I’m miserable. But I’m excited.
I’ve had a temperature for a few days. At first, I just thought it was weird how much my body was hurting. My bones, every single bone in my body was full of needles, and I joked with Dan that maybe I had contracted meningitis. (I love to throw out the impossible and laugh.)
Looking back I had been noticing for the past few weeks a pain in my lungs. A burning, hot, achey sensation that I’m not used to. On Saturday, after I had written my last blog post about my lack of exercise, I became inspired and went to the gym, punched 5k in on the treadmill, and went to town. My goal was to finish the one person race in under 30 minutes. It was a little hard with the burning in my lungs, but I was able to complete it in 29:17 so I felt amazing. I did it!! Then I proceed to hack a lung. The weird part is that the stuff in my lungs isn’t getting loose so the coughing didn’t last.
The weird thing is that I’ve been feeling hot for the last week, and achy. But I always find a way to reason it out.
This brings me to yesterday. Finally, so miserable that I couldn’t move, so miserable that it was hard to walk, it occurred to me that I should check my temperature. And sure enough, 104 was hitting heavy. When I saw that I had a fever I was thrilled. I leaned over and high fived Dan. Weird right?! But it isn’t weird. I had read a few months ago that when you get a fever it stimulates your immune system, including the production and release of t-cells which also happen to love to eat cancer cells.
There are several cases documented of people who get fevers and it causes a regression of their cancers.
Once I learned the fever thing, several months ago, I have been trying to catch germs when people are sick. A long time ago I read a retrospective study about people with glioma. It showed that those who get diagnosed with glioma were described as people who stated they never usually got sick or had broken bones. I thought that was interesting, and I easily fell into that group. So now, I’m trying to rectify it by purposefully enhancing my immune system by putting myself in positions where I can snag a fever. Lucky for me, my nephew is practically always sick and a few weeks ago the sweet little bugger was flaming hot, and coughing. I took deep breaths around him, and hoped for the best, even sipping on a drink he had. I did it discretely. Now, maybe I’m just crazy, but I literally never get sick. I haven’t had fever since September of 2012. I specifically remember it because it was right before the most recent brain surgery and I was worried it would interfere with the procedure.
So here I am, chilling with a 100 degree temp, and although achy and physically pretty miserable, my mind is partying. I did it! I earned a temperature and as those pins and needles ravage my body, I imagine my t-cells and cytokines swimming around in my body looking for foreign invaders of bacteria, and viruses, and tumor cells! I will not take aspirin to lower my fever, I will just ride it out. And to explain my reasoning, I sent some articles to my parents and Dan so that they would understand where I’m coming from. When I talked to my mom this morning she was impressed and agreed that she would reevaluate how she handles a fever too.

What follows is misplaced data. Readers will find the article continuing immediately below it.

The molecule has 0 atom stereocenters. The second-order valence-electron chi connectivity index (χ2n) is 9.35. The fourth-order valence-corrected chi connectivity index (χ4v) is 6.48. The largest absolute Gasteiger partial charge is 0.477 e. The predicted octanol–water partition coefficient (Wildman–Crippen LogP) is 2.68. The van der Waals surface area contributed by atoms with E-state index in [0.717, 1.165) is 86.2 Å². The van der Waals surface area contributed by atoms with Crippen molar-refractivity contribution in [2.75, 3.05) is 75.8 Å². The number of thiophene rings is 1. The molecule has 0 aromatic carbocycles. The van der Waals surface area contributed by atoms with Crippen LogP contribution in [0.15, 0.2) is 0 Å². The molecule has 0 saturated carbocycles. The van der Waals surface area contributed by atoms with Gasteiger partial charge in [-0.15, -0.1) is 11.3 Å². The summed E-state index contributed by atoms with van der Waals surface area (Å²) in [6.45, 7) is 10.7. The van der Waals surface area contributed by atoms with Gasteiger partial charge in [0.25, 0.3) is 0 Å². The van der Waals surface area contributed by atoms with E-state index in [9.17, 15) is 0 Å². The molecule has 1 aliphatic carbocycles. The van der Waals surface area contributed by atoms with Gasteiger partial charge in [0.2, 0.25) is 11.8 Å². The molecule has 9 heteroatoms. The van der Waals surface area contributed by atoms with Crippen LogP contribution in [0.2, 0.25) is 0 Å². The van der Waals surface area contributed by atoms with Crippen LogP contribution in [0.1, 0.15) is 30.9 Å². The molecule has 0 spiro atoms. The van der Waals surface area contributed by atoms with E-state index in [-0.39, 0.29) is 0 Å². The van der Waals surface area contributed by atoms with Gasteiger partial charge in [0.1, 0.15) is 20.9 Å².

A fever is a wonderful response, it’s like a free housekeeper.
It looks like we’ve been trying to stop the fevers, when actually that is a detriment to our immune system. This is great to know! Especially if you have kids. There is a lot of information out there showing that people that grow up with fevers (as opposed to people like me who usually never get infected) have a much less probability of getting a malignancy later. Note to self – try to ride it out, but monitor any significant changes.
Anyway, I’m still a little delirious and I don’t know what I’m leaving out on here, but hopefully you can get the picture and do a little research on your own.
It’s miserable riding it out, I’ll admit, but I’m excited about my immune response, so I’ll smile through the pain.
Here’s a great article from Nursing Times discussing the benefits of not giving patients paracetamo for fever. The next article is a few cases of spontaneous remission after fever. It’s fascinating. There are also all kinds of research studies that you can look up online. If you’re really curious, look into William Coley’s treatments in the 1800’s. I hope this random post helps people become less fearful of germs, and viruses and bacteria. Because there is so much that we don’t know. Now, I may still be completely insane, and I may be completely off base to want germs, and to initiate fever, but heck – why would doctors try to imitate hyperthermia for cancer patients all over the world as a treatment? (It’s a widely accepted form of treatment all over Asia and Europe.) There’s something about this concept, and I just got my fever treatment for free! I do love a good deal. 🙂
Nursing Times (oh crap – they allowed me to read the article once but is now restricted to members)
Fever therapy revisited
Fever and cancer in perspective.
Fever, cancer incidence and spontaneous remissions.
Pathogen-associated molecular pattern in cancer immunotherapy.
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Immunity over inability: The spontaneous regression of cancer
Fever Therapy Revisited